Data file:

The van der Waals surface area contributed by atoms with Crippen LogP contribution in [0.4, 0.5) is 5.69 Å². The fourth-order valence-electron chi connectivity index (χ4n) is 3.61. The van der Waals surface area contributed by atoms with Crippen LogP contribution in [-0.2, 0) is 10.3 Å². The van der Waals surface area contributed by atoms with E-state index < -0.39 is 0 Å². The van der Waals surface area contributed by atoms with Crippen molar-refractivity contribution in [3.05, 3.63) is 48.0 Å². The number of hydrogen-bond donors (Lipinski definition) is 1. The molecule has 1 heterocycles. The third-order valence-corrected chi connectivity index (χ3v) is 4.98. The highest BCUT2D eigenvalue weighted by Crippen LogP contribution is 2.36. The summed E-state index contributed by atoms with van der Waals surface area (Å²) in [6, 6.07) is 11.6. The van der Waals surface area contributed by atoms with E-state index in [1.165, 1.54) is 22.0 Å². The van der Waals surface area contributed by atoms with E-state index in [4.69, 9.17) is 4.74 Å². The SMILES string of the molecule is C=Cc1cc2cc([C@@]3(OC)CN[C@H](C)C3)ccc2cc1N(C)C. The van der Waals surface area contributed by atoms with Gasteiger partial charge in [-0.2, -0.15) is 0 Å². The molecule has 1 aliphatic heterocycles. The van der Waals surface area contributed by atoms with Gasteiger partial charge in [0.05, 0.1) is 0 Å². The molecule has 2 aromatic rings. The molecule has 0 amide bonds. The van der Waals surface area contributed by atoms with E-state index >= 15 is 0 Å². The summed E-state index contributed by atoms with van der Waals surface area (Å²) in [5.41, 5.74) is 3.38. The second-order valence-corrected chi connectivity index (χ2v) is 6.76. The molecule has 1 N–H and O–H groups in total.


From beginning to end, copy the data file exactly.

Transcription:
The van der Waals surface area contributed by atoms with Crippen LogP contribution in [0.4, 0.5) is 5.69 Å². The fourth-order valence-electron chi connectivity index (χ4n) is 3.61. The van der Waals surface area contributed by atoms with Crippen LogP contribution in [-0.2, 0) is 10.3 Å². The van der Waals surface area contributed by atoms with E-state index < -0.39 is 0 Å². The van der Waals surface area contributed by atoms with Crippen molar-refractivity contribution in [3.05, 3.63) is 48.0 Å². The number of hydrogen-bond donors (Lipinski definition) is 1. The molecule has 1 heterocycles. The third-order valence-corrected chi connectivity index (χ3v) is 4.98. The highest BCUT2D eigenvalue weighted by Crippen LogP contribution is 2.36. The summed E-state index contributed by atoms with van der Waals surface area (Å²) in [6, 6.07) is 11.6. The van der Waals surface area contributed by atoms with E-state index in [1.165, 1.54) is 22.0 Å². The van der Waals surface area contributed by atoms with E-state index in [4.69, 9.17) is 4.74 Å². The SMILES string of the molecule is C=Cc1cc2cc([C@@]3(OC)CN[C@H](C)C3)ccc2cc1N(C)C. The van der Waals surface area contributed by atoms with Gasteiger partial charge in [-0.2, -0.15) is 0 Å². The molecule has 1 aliphatic heterocycles. The van der Waals surface area contributed by atoms with Gasteiger partial charge in [0.05, 0.1) is 0 Å². The molecule has 2 aromatic rings. The molecule has 0 amide bonds. The van der Waals surface area contributed by atoms with E-state index >= 15 is 0 Å². The summed E-state index contributed by atoms with van der Waals surface area (Å²) in [5.41, 5.74) is 3.38. The second-order valence-corrected chi connectivity index (χ2v) is 6.76. The molecule has 1 N–H and O–H groups in total.